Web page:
Kenya Seeks Relief in BRI Debt
One of the crown jewels of China’s vast Belt and Road Initiative (BRI) has lost its luster.
At a cost of $3.6 billion, the Standard Gauge Railway (SGR) is Kenya’s most expensive infrastructure project since the nation gained independence in 1963. Opened in 2017, the railway connects the port of Mombasa to the capital, Nairobi, with an extension to Naivasha completed in 2019 for an additional $1.5 billion.
Lawmakers in Kenya now say significant operational losses coupled with debt owed to Chinese banks are crippling an economy that already was wrestling with a global downturn caused by COVID-19.
Members of Parliament’s Transport Committee released a report that calls for almost 50% in reductions to operating costs and renegotiation of the $4.5 billion owed to China for financing the railway’s construction.
“The government should initiate the process of renegotiating the loan terms of the SGR with the lender due to the prevailing economic distress occasioned by the global pandemic,” said the report given to Parliament on September 23.
The report cites COVID-19 as the primary reason for renegotiation. The deadly virus, discovered late last year in Wuhan, China, has killed more than 1 million people and infected more than 35.5 million worldwide.
In the first four months of the year, lockdowns hit the railway hard, cutting in half its number of cargo trains.
Kenya pays $1 million a month to the SGR’s operator, China’s Africa Star Railway Operation Company, but has failed to make those payments for the past 21 months. With foreign debt of about $60 billion, which is 61% of its gross domestic product, Kenya was in danger of falling into a debt trap before the pandemic.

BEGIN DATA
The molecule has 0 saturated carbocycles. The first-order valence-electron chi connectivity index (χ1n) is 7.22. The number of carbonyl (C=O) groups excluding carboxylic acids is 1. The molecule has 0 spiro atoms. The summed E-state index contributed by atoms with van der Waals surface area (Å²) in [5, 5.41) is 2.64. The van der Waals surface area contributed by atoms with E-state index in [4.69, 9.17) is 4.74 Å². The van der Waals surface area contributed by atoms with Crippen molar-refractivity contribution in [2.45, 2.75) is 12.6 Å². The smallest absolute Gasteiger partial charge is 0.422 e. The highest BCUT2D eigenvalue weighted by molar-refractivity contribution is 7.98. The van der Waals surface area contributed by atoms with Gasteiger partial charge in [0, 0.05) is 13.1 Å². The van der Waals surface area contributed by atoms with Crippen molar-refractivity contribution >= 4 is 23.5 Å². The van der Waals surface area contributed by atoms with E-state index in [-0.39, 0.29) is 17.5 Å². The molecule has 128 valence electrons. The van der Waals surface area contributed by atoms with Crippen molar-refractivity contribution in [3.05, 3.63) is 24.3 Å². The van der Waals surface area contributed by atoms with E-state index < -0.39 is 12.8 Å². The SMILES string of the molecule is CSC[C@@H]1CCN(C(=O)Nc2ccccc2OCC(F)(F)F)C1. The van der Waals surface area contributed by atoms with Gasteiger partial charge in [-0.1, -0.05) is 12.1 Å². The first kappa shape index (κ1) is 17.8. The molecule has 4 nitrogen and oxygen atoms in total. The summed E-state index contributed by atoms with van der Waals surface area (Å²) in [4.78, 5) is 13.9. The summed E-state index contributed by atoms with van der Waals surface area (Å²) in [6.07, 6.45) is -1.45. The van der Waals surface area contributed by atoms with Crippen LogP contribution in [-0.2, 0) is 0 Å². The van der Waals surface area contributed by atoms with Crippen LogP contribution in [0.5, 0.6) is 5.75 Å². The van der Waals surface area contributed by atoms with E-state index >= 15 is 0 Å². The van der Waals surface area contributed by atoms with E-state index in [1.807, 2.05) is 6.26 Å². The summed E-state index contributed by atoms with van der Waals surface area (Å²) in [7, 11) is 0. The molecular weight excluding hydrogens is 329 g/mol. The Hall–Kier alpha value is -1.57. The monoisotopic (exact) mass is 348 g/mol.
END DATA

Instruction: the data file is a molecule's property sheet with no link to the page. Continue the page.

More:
“I think it’s early stages, but whatever debt leverage China had over countries is going to increase,” said Sam Parker, co-author of a Harvard University report on debt-trap diplomacy, to The Guardian. “Whatever bad consequences were going to happen as a result of being unable to repay China, I think the timeline could be severely accelerated.”
In Kenya, the railway’s Madaraka Express passenger trains run at near capacity. It is commercial freighters that cause concern.
State-owned Kenya Railways tried reducing cargo fees. Then the government in June mandated that all cargo to Nairobi go through the railway before reversing the decision a month later under intense pressure from freight companies that warned they would lose hundreds of trucking jobs.
The railway’s viability remains in serious doubt. The original contract calls for the Kenya Ports Authority, the guarantor of the loan, to provide 1 million tons of cargo per year to the railway, rising to 6 million by 2024. The authority reported 4 million tons of railway cargo in 2018.
Darker days may lie ahead as the country grapples with the possibility of Chinese banks taking the Port of Mombasa as collateral.
That was the message from Kimani Ichung’wa, chairman of Kenya’s Parliamentary Budget Committee, who first called for renegotiations in June.
“There are some investment decisions we have taken that are not in the best interest of the country, so it is time we start reevaluating them and renegotiating with people who gave us the money so that we are able to survive,” he told The EastAfrican. “We must renegotiate our debts with the Chinese; otherwise, we are headed for a very difficult time.
“It is very easy to resolve this issue of loan repayment by just sitting down with the Chinese and telling them we made a mistake. We owe you all this money, but you are also demanding so much from us in terms of repayment.
“Look, our economy is beaten, and we are not able to pay. We are not saying the debt is not there, but we simply want to renegotiate what we owe you and the terms of payment.”